KEEPING YOU INFORMED: COVID-19 information for residential customers & commercial borrowers

Our residential call centre is experiencing higher than normal wait times.

If you are a residential customer experiencing financial hardship due to COVID-19 and need to request a mortgage payment assistance, please submit a payment assistance request through My Mortgage.

If you are a commercial borrower experiencing financial hardship due to COVID-19, please email our Payments team at

Be assured that we are committed to getting back to all of you who have contacted us.

Your patience is appreciated, and we thank you for your understanding.


First National discusses interest rates, Canada’s employment figures and real estate data

  • Andrew Masliwec, Analyst, Capital Markets

Good morning,

The Canadian bond market has an early close today before the long weekend. By sheer coincidence many bond trading types were seen congregating in Hawaiian shirts late into Thursday night, no doubt to discuss why rates have moved in the last couple weeks. Below I have compiled some of those discussions.  Vacations are at a peak during this time of year and time is of the essence so let’s get at it.

Interest Rates
The past couple weeks have seen some fluctuations in the Canadian benchmark rates. Take a quick gander at the below:



Last week

2 weeks

A year ago

GoC 5 Year





GoC 10 Year





The 5 and 10 year CMBS are also higher, opening at 1.89% and 2.38% this morning, respectively.

Yields have been rising since the Bank of Canada overnight rate hike on July 14th.  Luckily, we don't need to rub our crystal ball to try to figure out why, as there has been some noteworthy economic news. 

Economic Data
Canada’s employment figures came out this morning in what was a mixed bag result.  Net change in employment was a bit lower than the surveyed result, coming in at +10.9K jobs added vs 12.5k estimated. However, strong gains in full time work (+35.1k) vs part time (-24.3k) offset any doubts that this was a poor result. Unemployment surprised to the upside, as it came in 20 bps lower than expected at 6.3% unemployment vs 6.5% (estimate). Bonds are continually selling off this morning even with many traders not in their seats.

Fridays aren’t always good, as we saw some ugly trade numbers also come in this morning. As an import-export metric, international merchandise trade balance came in worse than expected at a -3.6 $billion deficit.  It’s also probably a good time to mention that last week we had MoM and YoY GDP numbers for May.  Those came in stellar, with YoY gain in GDP being the highest since October 2000. The May reading would leave the Q2 average at 3.7% for GDP growth and everything I am reading from today’s poor trade numbers would still keep that number unchanged.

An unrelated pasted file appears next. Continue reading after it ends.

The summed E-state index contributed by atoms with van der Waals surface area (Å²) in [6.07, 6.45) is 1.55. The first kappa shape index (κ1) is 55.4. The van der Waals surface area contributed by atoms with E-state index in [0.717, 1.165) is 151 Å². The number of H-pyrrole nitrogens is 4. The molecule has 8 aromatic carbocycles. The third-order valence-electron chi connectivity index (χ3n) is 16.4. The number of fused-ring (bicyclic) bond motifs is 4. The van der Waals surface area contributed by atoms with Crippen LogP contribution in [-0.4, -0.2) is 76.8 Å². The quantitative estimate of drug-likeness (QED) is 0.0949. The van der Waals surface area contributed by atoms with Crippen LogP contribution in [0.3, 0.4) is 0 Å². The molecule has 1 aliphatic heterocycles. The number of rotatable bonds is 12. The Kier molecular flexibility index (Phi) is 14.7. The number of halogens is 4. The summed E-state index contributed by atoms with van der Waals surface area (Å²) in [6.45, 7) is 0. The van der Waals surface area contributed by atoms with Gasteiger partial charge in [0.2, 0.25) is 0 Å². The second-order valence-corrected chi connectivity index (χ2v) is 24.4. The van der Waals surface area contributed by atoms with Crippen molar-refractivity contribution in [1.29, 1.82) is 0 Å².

What does that all mean? Good Question. I asked a trader and a major take away is that StatsCan has irreverent timing for releasing important economic data, choosing the Friday before a long weekend. The numbers are important though, as the Bank of Canada will use those stats to determine when to raise interest rates again. Currently, a December rate hike of 25 bps has a 75% probability, relatively unchanged with today’s data, while 2018 dates are sitting at 90% probabilities.

Real Estate
TREB came out with their data for July this week showing that transactions were down 40% YoY.  There is more evidence of a switch towards lower priced areas as well, as the average sale price is just up 5% YoY in the GTA. This seems to be following Vancouver’s trend, where a sharp drop in sales and upward spike in listings also occurred shortly after Vancouver’s foreign buyer’s tax.

World News
In 140 characters or less, the preferred way to see news, the below also occurred in the USA and abroad:

  1. Trump hired & fired a communications director in record time, while the Federal Reserve kept their overnight rate unchanged last Wednesday
  2. The Fed also spoke about unwinding their huge $4.5 Trillion balance sheet, which you would expect to increase rates south of the border
  3. The Financial Conduct Authority, decided to abandon LIBOR by 2021. LIBOR is a benchmark setting interest rate globally, similar to CDOR.
  4. Abandoned partly because of a scandal in 2012. LIBOR directly impacts about $350 Trillion (USD) in financial instruments.
  5. Many mortgages, swaps and loans are based on LIBOR, so the inevitable succession will be highly watched in the markets.

Finally, the last piece of news, just in time to spoil your long weekend cook off. A study came out from the University of Guelph that showed 20% of sausages sampled throughout Canada, contained meat that wasn’t on the label.  I am a glass-half-full kind of guy, so I’ll try to view getting horse meat in my pork sausage as an added bonus.

Have a good long weekend,

Andrew Masliwec
Analyst, Capital Markets